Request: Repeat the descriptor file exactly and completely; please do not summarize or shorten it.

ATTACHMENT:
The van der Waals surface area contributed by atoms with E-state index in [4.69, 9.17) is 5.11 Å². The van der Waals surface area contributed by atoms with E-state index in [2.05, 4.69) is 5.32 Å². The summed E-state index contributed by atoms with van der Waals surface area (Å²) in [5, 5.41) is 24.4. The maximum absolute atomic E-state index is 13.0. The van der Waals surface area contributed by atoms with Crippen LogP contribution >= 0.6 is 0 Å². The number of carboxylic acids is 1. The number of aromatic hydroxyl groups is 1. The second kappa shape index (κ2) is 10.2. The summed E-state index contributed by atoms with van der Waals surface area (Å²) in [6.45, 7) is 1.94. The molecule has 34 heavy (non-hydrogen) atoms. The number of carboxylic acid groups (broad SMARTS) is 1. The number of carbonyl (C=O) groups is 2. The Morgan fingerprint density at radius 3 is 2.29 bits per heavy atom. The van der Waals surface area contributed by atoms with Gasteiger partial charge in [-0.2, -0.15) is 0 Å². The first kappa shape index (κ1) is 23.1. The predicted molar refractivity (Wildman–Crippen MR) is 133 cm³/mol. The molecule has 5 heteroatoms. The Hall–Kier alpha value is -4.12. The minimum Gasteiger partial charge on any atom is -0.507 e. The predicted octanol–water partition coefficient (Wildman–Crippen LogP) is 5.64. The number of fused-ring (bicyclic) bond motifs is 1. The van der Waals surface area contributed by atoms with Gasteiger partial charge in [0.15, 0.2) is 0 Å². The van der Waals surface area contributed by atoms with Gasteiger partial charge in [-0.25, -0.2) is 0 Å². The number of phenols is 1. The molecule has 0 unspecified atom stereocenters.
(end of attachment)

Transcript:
The van der Waals surface area contributed by atoms with E-state index in [4.69, 9.17) is 5.11 Å². The van der Waals surface area contributed by atoms with E-state index in [2.05, 4.69) is 5.32 Å². The summed E-state index contributed by atoms with van der Waals surface area (Å²) in [5, 5.41) is 24.4. The maximum absolute atomic E-state index is 13.0. The van der Waals surface area contributed by atoms with Crippen LogP contribution >= 0.6 is 0 Å². The number of carboxylic acids is 1. The number of aromatic hydroxyl groups is 1. The second kappa shape index (κ2) is 10.2. The summed E-state index contributed by atoms with van der Waals surface area (Å²) in [6.45, 7) is 1.94. The molecule has 34 heavy (non-hydrogen) atoms. The number of carboxylic acid groups (broad SMARTS) is 1. The number of carbonyl (C=O) groups is 2. The Morgan fingerprint density at radius 3 is 2.29 bits per heavy atom. The van der Waals surface area contributed by atoms with Gasteiger partial charge in [-0.2, -0.15) is 0 Å². The first kappa shape index (κ1) is 23.1. The predicted molar refractivity (Wildman–Crippen MR) is 133 cm³/mol. The molecule has 5 heteroatoms. The Hall–Kier alpha value is -4.12. The minimum Gasteiger partial charge on any atom is -0.507 e. The predicted octanol–water partition coefficient (Wildman–Crippen LogP) is 5.64. The number of fused-ring (bicyclic) bond motifs is 1. The van der Waals surface area contributed by atoms with Gasteiger partial charge in [0.15, 0.2) is 0 Å². The van der Waals surface area contributed by atoms with Gasteiger partial charge in [-0.25, -0.2) is 0 Å². The number of phenols is 1. The molecule has 0 unspecified atom stereocenters.